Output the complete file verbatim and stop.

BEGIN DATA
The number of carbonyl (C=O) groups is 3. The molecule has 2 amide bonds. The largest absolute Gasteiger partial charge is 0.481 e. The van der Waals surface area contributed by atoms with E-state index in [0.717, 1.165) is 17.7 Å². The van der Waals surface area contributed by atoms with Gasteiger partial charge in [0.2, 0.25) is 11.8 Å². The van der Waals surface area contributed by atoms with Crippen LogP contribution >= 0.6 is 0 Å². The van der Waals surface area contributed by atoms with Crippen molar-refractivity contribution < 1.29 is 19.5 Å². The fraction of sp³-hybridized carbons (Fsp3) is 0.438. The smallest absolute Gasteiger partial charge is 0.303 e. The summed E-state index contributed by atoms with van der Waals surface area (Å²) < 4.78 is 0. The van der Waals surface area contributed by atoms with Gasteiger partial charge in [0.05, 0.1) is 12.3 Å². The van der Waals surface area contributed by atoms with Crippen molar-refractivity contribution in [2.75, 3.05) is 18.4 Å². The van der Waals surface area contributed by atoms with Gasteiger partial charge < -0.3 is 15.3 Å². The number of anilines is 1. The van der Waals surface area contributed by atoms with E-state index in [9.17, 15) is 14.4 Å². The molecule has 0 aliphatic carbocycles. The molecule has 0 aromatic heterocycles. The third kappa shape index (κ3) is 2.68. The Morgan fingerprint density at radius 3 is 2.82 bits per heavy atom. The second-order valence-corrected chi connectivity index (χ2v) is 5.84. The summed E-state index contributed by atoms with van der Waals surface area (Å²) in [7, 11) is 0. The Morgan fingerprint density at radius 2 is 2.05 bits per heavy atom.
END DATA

The number of carbonyl (C=O) groups is 3. The molecule has 2 amide bonds. The largest absolute Gasteiger partial charge is 0.481 e. The van der Waals surface area contributed by atoms with E-state index in [0.717, 1.165) is 17.7 Å². The van der Waals surface area contributed by atoms with Gasteiger partial charge in [0.2, 0.25) is 11.8 Å². The van der Waals surface area contributed by atoms with Crippen LogP contribution >= 0.6 is 0 Å². The van der Waals surface area contributed by atoms with Crippen molar-refractivity contribution < 1.29 is 19.5 Å². The fraction of sp³-hybridized carbons (Fsp3) is 0.438. The smallest absolute Gasteiger partial charge is 0.303 e. The summed E-state index contributed by atoms with van der Waals surface area (Å²) < 4.78 is 0. The van der Waals surface area contributed by atoms with Gasteiger partial charge in [0.05, 0.1) is 12.3 Å². The van der Waals surface area contributed by atoms with Crippen molar-refractivity contribution in [2.75, 3.05) is 18.4 Å². The van der Waals surface area contributed by atoms with Gasteiger partial charge < -0.3 is 15.3 Å². The number of anilines is 1. The van der Waals surface area contributed by atoms with E-state index in [9.17, 15) is 14.4 Å². The molecule has 0 aliphatic carbocycles. The molecule has 0 aromatic heterocycles. The third kappa shape index (κ3) is 2.68. The Morgan fingerprint density at radius 3 is 2.82 bits per heavy atom. The second-order valence-corrected chi connectivity index (χ2v) is 5.84. The summed E-state index contributed by atoms with van der Waals surface area (Å²) in [7, 11) is 0. The Morgan fingerprint density at radius 2 is 2.05 bits per heavy atom.